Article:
At step one, the ALJ must determine if the claimant is engaging in substantial gainful activity ("SGA"). 20 CFR § 404.1520(b). SGA is defined as "work activity that is both substantial and gainful." 20 CFR § 404.1572. "Substantial work activity is work activity that involves doing significant physical or mental activities." 20 CFR § 404.1572(a). "Gainful work activity is work activity you do for pay or profit . . . whether or not a profit is realized."

20 CFR § 404.1572(b). If an individual has earnings from employment or self-employment above a specific level set out in the regulations, it is presumed the claimant has demonstrated the ability to engage in SGA and is not disabled.

20 CFR §§ 404.1574 and 404.1575. If the claimant is not engaging in SGA, the analysis proceeds to step two.

The ALJ determined Mr. Martinez had not been engaged in substantial gainful activity since July 29, 2005. (Docket 11 at ¶ 3). Thus, the evaluation proceeds to step two.

THE SECOND STEP

At step two, the ALJ must decide whether the claimant has a medically determinable impairment that is severe or a combination of impairments that are severe. 20 CFR § 404.1520(c). A medically determinable impairment can only be established by an acceptable medical source. 20 CFR § 404.1513(a). Accepted medical sources include, among others, licensed physicians. Id. An impairment or combination of impairments is severe if it significantly limits an individual's ability to perform basic work activities. 20 CFR § 404.1521. Basic work activities focus on "the abilities and aptitudes necessary to do most jobs." Id. at subsection (b). Examples of those abilities and aptitudes are:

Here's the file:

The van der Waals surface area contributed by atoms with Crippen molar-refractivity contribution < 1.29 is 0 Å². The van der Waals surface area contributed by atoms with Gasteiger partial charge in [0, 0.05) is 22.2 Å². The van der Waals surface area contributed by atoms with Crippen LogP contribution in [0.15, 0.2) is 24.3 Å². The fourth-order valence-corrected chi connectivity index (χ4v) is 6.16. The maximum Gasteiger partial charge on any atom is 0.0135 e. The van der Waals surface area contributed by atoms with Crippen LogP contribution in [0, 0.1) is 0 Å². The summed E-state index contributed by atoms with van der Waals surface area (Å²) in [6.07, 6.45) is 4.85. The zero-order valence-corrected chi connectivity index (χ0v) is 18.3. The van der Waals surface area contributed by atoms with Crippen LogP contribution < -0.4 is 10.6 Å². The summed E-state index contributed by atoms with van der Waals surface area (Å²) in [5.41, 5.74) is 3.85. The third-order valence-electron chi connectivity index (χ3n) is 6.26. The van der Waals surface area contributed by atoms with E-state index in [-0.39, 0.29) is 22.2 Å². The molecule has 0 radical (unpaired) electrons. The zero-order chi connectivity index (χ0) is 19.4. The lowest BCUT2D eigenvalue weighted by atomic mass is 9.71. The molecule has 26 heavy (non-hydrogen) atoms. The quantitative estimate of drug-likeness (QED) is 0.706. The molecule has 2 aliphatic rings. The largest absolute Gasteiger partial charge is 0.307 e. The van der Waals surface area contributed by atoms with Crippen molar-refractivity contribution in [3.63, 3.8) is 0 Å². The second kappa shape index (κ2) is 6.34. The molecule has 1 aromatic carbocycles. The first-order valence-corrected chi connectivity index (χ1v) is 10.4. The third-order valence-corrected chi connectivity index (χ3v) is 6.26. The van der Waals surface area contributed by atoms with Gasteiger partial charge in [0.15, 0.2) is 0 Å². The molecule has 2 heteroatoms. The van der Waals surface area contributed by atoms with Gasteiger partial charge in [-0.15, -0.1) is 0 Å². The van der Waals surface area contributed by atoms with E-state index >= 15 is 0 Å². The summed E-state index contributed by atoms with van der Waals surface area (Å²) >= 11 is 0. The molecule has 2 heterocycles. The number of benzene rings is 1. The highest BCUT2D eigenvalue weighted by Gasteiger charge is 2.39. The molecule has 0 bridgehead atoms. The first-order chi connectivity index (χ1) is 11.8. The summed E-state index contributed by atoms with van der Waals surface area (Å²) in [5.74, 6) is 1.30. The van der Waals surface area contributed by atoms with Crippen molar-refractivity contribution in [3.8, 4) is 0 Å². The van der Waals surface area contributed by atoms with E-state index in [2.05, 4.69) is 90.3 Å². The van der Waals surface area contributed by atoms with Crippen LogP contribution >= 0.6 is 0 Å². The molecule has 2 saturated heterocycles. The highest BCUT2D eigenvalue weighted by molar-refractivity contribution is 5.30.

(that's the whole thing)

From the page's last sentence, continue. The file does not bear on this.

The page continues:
(1) Physical functions such as walking, standing, sitting, lifting, pushing, pulling, reaching, carrying, or handling;

(2) Capacities for seeing, hearing, and speaking;

(3) Understanding, carrying out, and remembering simple instructions;

(4) Use of judgment;

(5) Responding appropriately to supervision, co-workers and usual ...